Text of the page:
Rousseau sort of turns poor impulse control into an ethos.
How can I have made it to age sixty-one without having read Rousseau’s Confessions? Before coming to Vietnam, never knowing what I’ll want to read while traveling, I downloaded several free e-books of “classic” (in the advertising sense of the term) texts, The Complete Works of Jean-Jacques Rousseau among them.
I also filled the Kindle with more than a shelf-full of serious fiction and even some poetry (which seems wrong, somehow, as e-text), but during the long flight between Frankfurt & Singapore, the Rousseau somehow bobbed to the surface of the electronic sea. I think I may have begun reading the Confessions sometime earlier, perhaps as an assigned text in college, but I’d never got a sense of the man’s voice until I was forty thousand feet above Central Europe. The text I have is that of the Penguin edition, translated by J.M. Cohen. The English sentences are graceful and wonderfully fluent, catching what must be something of the conversational style of the original. The author of the Confessions is a sort of Prince Mishkin without the Russian angst. Dostoevsky must certainly have read this book, what with his interest in Christ-like innocence. I’ve been dipping into the text a bit each day, following the young Rousseau for a few of his adventures, and then putting him aside to return refreshed to other work.
What strike me most strongly about the Confessions is that every word & sentence is saturated with a kind of longing for the lost world of childhood. Even when Rousseau is presenting his own childhood, there is a strong elegiac feel to the descriptions, a kind of pre-nostalgia. The adult Rousseau looking back on his life, I think, is writing himself back to that state of innocence. It’s a funny sort of innocence, too–that has a knowing quality about it. Mostly, though, we the innocence is perceptual and social. The boy Rousseau sees everything–including pretty young women–with an absolutely fresh eye; and this innocence of his observations of social relations is devastating, laying bare hypocrisy without the least sense of the judgmental. What a remarkable intelligence.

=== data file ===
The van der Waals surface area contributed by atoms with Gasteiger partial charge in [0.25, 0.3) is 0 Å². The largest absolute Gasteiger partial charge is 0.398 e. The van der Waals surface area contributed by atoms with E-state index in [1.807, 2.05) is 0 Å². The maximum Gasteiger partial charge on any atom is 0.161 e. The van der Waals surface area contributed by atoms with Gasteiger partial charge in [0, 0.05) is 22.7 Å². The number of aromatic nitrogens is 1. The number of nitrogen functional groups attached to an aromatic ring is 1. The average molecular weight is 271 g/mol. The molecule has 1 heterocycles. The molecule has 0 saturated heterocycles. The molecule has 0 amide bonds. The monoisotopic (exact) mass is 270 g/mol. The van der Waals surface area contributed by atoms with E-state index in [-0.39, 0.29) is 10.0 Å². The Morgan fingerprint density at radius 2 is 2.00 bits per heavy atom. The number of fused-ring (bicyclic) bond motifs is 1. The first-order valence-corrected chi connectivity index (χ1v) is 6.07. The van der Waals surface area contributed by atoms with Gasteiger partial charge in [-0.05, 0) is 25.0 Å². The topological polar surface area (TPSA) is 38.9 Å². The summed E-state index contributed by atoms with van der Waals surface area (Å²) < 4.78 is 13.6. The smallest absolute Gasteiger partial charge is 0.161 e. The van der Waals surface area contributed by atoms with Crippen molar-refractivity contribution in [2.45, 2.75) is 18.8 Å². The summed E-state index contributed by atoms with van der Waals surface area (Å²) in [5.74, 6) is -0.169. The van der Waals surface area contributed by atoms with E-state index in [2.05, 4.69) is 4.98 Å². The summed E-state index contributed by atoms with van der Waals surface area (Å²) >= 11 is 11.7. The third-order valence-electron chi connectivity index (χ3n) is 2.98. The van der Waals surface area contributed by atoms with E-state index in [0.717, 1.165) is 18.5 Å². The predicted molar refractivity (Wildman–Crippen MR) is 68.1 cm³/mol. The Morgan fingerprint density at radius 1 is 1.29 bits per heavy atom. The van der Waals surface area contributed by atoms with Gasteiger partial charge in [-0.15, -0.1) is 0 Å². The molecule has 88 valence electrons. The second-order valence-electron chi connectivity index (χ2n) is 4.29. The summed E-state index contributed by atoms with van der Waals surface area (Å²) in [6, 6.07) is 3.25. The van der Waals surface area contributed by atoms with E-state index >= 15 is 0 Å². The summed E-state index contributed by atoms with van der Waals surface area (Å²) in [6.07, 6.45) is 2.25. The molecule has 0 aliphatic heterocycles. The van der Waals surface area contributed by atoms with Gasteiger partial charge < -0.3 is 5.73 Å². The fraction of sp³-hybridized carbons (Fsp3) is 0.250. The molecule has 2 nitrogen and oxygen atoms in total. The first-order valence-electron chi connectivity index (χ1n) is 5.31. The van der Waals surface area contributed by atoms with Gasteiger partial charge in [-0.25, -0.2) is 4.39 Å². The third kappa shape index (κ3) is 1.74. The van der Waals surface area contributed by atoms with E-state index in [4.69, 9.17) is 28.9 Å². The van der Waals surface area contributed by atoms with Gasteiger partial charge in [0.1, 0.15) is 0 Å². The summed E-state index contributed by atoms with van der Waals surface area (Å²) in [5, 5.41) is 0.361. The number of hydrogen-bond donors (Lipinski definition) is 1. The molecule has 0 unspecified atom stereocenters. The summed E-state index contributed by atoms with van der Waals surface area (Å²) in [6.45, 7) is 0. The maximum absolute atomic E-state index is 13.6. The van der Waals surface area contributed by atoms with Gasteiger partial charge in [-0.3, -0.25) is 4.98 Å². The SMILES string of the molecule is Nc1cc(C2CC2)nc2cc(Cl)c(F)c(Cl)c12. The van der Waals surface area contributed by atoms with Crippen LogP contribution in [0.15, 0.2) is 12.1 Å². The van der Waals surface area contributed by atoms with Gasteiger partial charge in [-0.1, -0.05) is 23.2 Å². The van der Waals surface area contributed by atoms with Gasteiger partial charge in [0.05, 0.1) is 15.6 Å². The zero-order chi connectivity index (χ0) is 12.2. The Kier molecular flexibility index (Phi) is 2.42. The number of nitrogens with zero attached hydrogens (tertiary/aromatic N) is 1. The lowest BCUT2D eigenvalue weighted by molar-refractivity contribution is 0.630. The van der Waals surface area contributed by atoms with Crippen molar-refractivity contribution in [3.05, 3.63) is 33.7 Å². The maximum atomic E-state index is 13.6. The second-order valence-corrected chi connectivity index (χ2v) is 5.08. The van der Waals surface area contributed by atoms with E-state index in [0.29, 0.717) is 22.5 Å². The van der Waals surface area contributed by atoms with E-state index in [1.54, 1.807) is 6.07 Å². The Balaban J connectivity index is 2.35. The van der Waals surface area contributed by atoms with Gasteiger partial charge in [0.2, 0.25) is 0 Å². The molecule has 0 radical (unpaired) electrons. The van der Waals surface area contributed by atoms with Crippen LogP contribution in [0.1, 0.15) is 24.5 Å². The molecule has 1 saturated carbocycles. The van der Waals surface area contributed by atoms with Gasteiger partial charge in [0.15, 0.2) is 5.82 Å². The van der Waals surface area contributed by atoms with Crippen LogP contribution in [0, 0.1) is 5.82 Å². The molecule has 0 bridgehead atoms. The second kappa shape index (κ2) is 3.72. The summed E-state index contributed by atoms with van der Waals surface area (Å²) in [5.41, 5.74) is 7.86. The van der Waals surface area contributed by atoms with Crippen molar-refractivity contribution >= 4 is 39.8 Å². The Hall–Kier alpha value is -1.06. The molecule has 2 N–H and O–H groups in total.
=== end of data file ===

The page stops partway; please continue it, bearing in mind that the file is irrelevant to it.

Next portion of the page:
I’ve been enjoying fall this year, even more than usual. I grew up on the west coast in places where there was an observable but not spectacular display of autumn color. It wasn’t until I came to northern New York twenty years ago that I got the full experience or spectacular color and charged-up weather. I don’t think this year’s colors are any more intense (though they does vary a bit from year to year) — No, I think I’m more perceptually tuned-in. Maybe it’s just that I’m getting older and slower so that I see more of what’s in front of me — that’s probably part of it, but not the whole thing. Maybe it’s that I gave up drinking alcohol a couple of months ago — not that I was walking around in an alcoholic fog or anything. I suppose it’s all these things that have sharpened my sense of this season, the season of sinking down, which lasts a long time here in the north country. In August some of the leaves begin to yellow and by the end of the month the nights are a little cooler. In September, the maple trees begin to go read and brown, though the birches and many other species stay green or just begin to shade toward yellow; this is also the time of year you begin to notice more activity among the birds. Families of crows begin to congregate and migrating songbirds make stops in the dogwoods. In October the winds come up and rain begins to knock the old leaves off the trees. It is the colors of the trees at this point in the year — just past the peak of their intensity — that give me the most pleasure. Yesterday in my freshman writing class we were talking about Romantic versus Rationalist views of the world and the language we use to talk about these different approaches. It was a good discussion, but i was really knocked back on my heels when one student said, “I took a meteorology class in high school because I’ve always had a deep feeling for the weather and I was a little disappointed to find out how it all worked — it took away some of the mystery.” This is of course what Keats famously said about Newton “unweaving the rainbow” and I told the class as much, then went on to say that I, too, had always had a special feeling for the weather; that, as a child, I had had a little weather station in my room; but then added that I hadn’t found that the meteorology course I took diminished my feeling for the beauty, suggesting that one could sustain both a Romantic and a Rationalist / Realist response. I think that’s true. In fact, I think such a view is at least related to Keats’s idea of negative capability and that learning to sustain a sense of negative capability prevents one from falling either into sentimentality or the aridity of intellectualism.